I am working on a dataset that has three raters. Rating are Yes/No. I have a set of ratings where all raters said No. I used a R package and excel formulas to calculate the kappa score. Both return NaN. I get why it returns NaN. Because the expected probability is 1, the denominator is 0. Hence the NaN. It seems the case is valid when all raters mention Yes to all instances.

Isn't this a perfect agreement?

Here is the data to reproduce

#    Rater 1    Rater 2    Rater 3    Yes    No
1        Yes        Yes        Yes      3     0
2        Yes        Yes        Yes      3     0
3        Yes        Yes        Yes      3     0
4        Yes        Yes        Yes      3     0
5        Yes        Yes        Yes      3     0
6        Yes        Yes        Yes      3     0

Pe = (sum(Yes)/N*n)^2 + (sum(No)/N*n)^2
   = 18/6*3 + 0/6*3
   = 1

Po = 1/(N*n*(n-10)*(Sum_of_squares(all_ratings) - N*n)
   = 1/(6*3*2) * ((3^2+3^2+...+0^2+0^2)-6*3)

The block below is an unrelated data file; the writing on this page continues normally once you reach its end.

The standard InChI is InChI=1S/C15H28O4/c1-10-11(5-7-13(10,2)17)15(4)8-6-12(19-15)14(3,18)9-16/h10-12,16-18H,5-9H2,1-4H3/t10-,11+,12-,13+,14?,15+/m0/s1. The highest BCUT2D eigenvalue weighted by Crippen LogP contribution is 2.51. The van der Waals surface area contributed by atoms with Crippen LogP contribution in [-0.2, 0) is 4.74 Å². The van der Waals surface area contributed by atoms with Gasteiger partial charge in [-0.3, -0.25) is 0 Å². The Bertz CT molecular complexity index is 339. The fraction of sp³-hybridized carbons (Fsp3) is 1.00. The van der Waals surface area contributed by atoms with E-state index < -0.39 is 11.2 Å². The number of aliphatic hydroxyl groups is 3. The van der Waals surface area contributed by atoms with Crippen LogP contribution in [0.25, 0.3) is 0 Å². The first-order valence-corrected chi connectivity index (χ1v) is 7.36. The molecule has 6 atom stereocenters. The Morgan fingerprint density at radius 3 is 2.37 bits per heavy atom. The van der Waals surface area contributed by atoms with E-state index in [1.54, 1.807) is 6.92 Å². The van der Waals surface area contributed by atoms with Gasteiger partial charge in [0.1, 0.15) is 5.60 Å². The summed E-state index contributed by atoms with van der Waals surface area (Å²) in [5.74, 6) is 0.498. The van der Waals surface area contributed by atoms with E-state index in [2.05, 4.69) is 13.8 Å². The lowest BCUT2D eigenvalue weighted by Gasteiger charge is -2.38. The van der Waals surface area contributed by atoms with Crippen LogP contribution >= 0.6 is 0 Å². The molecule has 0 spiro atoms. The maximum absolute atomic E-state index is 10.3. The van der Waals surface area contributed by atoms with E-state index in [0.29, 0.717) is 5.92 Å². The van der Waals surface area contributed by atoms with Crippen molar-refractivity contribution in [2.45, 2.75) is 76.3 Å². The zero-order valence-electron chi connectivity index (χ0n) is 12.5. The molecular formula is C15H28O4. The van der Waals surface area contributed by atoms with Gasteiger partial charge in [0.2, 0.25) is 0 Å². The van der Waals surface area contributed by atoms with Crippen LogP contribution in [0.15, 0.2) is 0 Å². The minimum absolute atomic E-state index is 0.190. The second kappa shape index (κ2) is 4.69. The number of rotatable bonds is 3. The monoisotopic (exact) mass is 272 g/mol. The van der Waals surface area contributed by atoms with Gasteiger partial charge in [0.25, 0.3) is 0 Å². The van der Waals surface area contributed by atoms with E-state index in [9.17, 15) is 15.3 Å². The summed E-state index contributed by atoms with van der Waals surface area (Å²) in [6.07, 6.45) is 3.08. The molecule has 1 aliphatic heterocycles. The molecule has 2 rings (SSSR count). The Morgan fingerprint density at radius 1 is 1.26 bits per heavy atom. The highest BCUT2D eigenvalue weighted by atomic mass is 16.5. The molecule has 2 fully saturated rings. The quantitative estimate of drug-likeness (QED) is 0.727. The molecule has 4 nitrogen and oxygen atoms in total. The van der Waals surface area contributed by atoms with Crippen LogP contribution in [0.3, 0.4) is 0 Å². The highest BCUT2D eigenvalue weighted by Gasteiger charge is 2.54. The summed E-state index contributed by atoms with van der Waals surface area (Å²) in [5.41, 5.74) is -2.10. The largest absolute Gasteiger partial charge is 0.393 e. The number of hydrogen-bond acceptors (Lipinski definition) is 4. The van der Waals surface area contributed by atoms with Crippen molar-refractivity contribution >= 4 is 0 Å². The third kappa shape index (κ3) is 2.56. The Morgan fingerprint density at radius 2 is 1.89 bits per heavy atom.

= 1/36 * (54-18)
   = 1/36 * 36
   = 1

kappa = Po - Pe / 1 - Pe
      = 1 - 1 / 1 - 1
      = NaN

1 Answer 1


Your by-chance error rate is zero, since all of the raters give the same “yes” every time. Your kappa calculation, in some sense, doesn’t even know that “no” is an option for the raters. When there is just one option, it doesn’t really make sense to calculate an agreement statistic: perfect agreement is inevitable.

You might be interested in something along the lines of Laplace’s rule of succession to handle the fact that there are only “yes” responses in the data, yet you know “no” to be an option.

Note that this is not an issue if the raters give both responses yet agree every time, something like each rater saying YNYYNN


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